That spirit of goodwill is still missing in our lives
"It is pitiable to see flags flying from lamp posts day and night for weeks and months on end. The whole spectacle is tacky and shabby ... and displays an underlining sectarianism and essentially bullying mentality.
"To use any flag in a sectarian way – intentionally or unintentionally – is an affront to civilised community life."
These are not my words, but they are the comments of the highly-respected Church of Ireland Gazette, a small weekly paper that punches well above its weight.
The Gazette, in a well-reasoned editorial this week, refers to the UN Declaration of Human Rights that "all human beings are endowed with reason and conscience, and should act towards one another in a spirit of brotherhood".
I would amend that slightly to "a spirit of goodwill", and this is precisely what is missing in so many walks of life in Northern Ireland.
In general we are regarded rightly as a warm-hearted and caring people, and therefore I am continually amazed why so many Ulster people complain about so much, and why they can be so bloody-minded towards one another.
Take the parades, for instance. Most pass off peacefully, and only a few create enormous tension, bad blood, disruption and atrociously bad headlines.
I am sure that many people like me often wonder why those on both sides cannot close their eyes for 10 minutes and just let 'the other side' walk back home to Ardoyne or to Portadown Orange Hall via Garvaghy, and be done with it.
The world will not end, and life for most people will continue as normal.
Sadly, that is far too simple a solution for those among us who want to go out of their way to offend or to be offended. What about flags? Every day I drive past Union flags and Irish Tricolours, and I hardly notice them. They are now like much of the graffiti that disfigures our province.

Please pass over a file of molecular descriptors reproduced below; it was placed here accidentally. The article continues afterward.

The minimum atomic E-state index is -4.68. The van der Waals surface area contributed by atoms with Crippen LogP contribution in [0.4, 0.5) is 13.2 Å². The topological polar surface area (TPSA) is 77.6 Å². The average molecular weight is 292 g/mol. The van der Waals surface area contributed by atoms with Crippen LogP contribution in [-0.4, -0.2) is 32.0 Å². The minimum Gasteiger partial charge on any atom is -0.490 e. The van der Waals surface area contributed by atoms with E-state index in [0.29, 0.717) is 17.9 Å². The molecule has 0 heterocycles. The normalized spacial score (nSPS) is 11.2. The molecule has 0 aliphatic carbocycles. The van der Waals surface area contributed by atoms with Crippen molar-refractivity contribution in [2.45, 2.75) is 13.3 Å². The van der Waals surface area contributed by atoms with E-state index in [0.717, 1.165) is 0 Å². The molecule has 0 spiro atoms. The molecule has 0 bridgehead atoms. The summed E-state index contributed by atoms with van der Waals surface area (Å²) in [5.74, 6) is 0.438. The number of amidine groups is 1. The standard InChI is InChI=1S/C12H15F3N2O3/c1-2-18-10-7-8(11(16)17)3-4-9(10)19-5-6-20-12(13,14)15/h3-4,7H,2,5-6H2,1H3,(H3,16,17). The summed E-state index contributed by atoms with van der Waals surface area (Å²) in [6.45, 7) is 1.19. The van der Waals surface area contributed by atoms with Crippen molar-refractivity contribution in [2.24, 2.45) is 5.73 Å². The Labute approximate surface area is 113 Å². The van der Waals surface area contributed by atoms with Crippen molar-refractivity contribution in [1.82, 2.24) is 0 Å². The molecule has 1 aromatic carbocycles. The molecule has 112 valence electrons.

You would think that those who say that they care about flags would take better care of them. Of course they don't. Tattered Union flags and grubby Irish Tricolours are a disgrace to the cause they are meant to serve. With a little goodwill we could well live without most of them.
We could do with a lot more goodwill between our politicians and councillors, most of whom behave like ill-mannered children, particularly when they know that the cameras are on them.
Our public representatives are now vying for world leadership in grandstanding and in pandering to the lowest common denominator.
We could also do with more goodwill to some of our better politicians who have some of the most difficult jobs in the world. Peter Robinson and Martin McGuinness are not perfect but they are still keeping their difficult relationship going for the benefit of all of us, and with little thanks.
I know that I too criticise them at times, but how many people could do a lot better?
One area where there is more goodwill than in any other period in my lifetime is in church affairs, despite the disgraceful feud in Ballynahinch Congregational Church where Christ has been truly crucified.
On the other hand, our main church leaders have been standing together for many years, as they did this week in the UK City of Culture – Derry/Londonderry.
The churches, too have their faults, but they continually symbolise the need for goodwill. This is the only way forward for all of us.